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Garden Smallholding Blog

Blogging about growing fruit, vegetables and herbs and keeping chickens and ducks.
Tags >> Flowers Perennial

Loads of roses update

Posted by: admin

Tagged in: Roses , Garden , Flowers Perennial

I posted pics earlier this month: Roses with loads of buds! , here are the pics of them in full bloom. 

Climbing roses in full bloom

Climbing roses in full bloom


Aquilegia

Posted by: admin

Aquilegia

We have loads of different types growing in our garden - they are a great self seeder and really bulk up the flowerbeds. Below are some images I took last week, and at the foot of this article is the gumph on them from wikipedia, along with a link to the wikipedia page.

White Aquilegia sunset White Aquilegia Aquilegia purple Aquilegia electric blue Aquilegia electric blue and purple Aquilegia purple Aquilegia white Aquilegia off white 

Thanks to wikipedia for the following info, it can be found in full here: http://en.wikipedia.org/wiki/Aquilegia 

 

Aquilegia (Columbine; from Latin columba "dove") is a genus of about 60-70 species[1] of perennial plants that are found in meadowswoodlands, and at higher altitudes throughout the Northern Hemisphere, known for the spurred petals of their flowers.

Fruit is a follicle.[2]

Columbines are closely related to plants in the genera Actaea (baneberries) and Aconitum (wolfsbanes/monkshoods), which like Aquilegia produce cardiogenic toxins.[3]

They are used as food plants by some Lepidoptera (butterflies and moths) caterpillars. These are mainly of noctuid moths – noted for feeding on many poisonous plants without harm – like Cabbage Moth (Mamestra brassicae), Dot Moth (Melanchra persicariae) and Mouse Moth (Amphipyra tragopoginis).The Engrailed (Ectropis crepuscularia), a geometer moth, also uses columbine as larval foodplant.

Several species are grown in gardens, including the European Columbine (A. vulgaris), a traditional garden flower in many parts of the world[4]. Numerous cultivars and hybrids have also been developed as well. They are easy to propagate from seed.

The flowers of various species of Colombine were consumed in moderation by Native Americans as a condimentwith other fresh greens, and are reported to be very sweet, and safe if consumed in small quantities. The plant's seeds and roots are highly poisonous however, and contain cardiogenic toxins which cause both severegastroenteritis and heart palpitations if consumed as food. Native Americans used very small amounts ofAquilegia root as an effective treatment for ulcers. However, the medical use of this plant is better avoided due to its high toxicity; columbine poisonings may be fatal.[3]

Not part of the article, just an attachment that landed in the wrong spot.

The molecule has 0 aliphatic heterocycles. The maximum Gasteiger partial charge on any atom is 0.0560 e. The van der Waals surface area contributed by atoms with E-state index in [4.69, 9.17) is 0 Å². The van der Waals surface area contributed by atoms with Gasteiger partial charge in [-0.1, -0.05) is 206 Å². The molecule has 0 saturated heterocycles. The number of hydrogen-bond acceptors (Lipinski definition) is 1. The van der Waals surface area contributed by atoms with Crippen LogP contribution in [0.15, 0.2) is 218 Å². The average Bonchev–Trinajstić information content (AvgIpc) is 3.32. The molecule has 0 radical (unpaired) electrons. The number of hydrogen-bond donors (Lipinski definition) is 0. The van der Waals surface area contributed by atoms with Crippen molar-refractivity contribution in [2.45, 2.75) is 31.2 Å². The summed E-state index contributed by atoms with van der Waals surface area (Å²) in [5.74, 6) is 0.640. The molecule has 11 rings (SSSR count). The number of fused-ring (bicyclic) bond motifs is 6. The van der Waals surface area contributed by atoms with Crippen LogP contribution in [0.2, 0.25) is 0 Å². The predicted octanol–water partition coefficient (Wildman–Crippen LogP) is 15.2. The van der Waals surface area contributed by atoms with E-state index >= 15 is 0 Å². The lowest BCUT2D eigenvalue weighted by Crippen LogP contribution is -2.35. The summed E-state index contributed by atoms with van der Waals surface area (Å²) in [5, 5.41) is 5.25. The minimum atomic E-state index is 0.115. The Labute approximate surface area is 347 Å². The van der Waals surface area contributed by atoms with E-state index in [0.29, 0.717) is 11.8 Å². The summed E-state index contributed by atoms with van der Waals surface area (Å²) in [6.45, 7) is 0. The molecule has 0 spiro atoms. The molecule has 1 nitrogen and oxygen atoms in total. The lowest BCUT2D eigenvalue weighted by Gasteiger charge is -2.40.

The Colorado Blue Columbine (A. caerulea) is the official state flower of Colorado (see also Columbine, Colorado).

Also, columbines have been important in the study of evolution. It was found that Sierra Columbine (A. pubescens) and Crimson Columbine (A. formosa) each have specifically adapted pollinators, with hawkmothsthat can pollinate one species while usually failing to pollinate the other. Such a "pollination syndrome", being due to flower genetics, ensures reproductive isolation and can be a cause of underlying speciation.[5]

Columbine is a perennial, which propagates by seed. It will grow to a height of 15 to 20 inches. It will grow in full sun, however, prefers growing in partial shade and well drained soil, and is able to tolerate average soils and dry soil conditions. Columbine is rated hardiness of Zone 3 so does not require mulching or protection in the winter.[6][7]

Large numbers of hybrids are now available for the garden, since the British A vulgaris was joined by other European and N American varieties. [8] Aquilegia species are very interfertile, and will self sow.[9]

 

 

 


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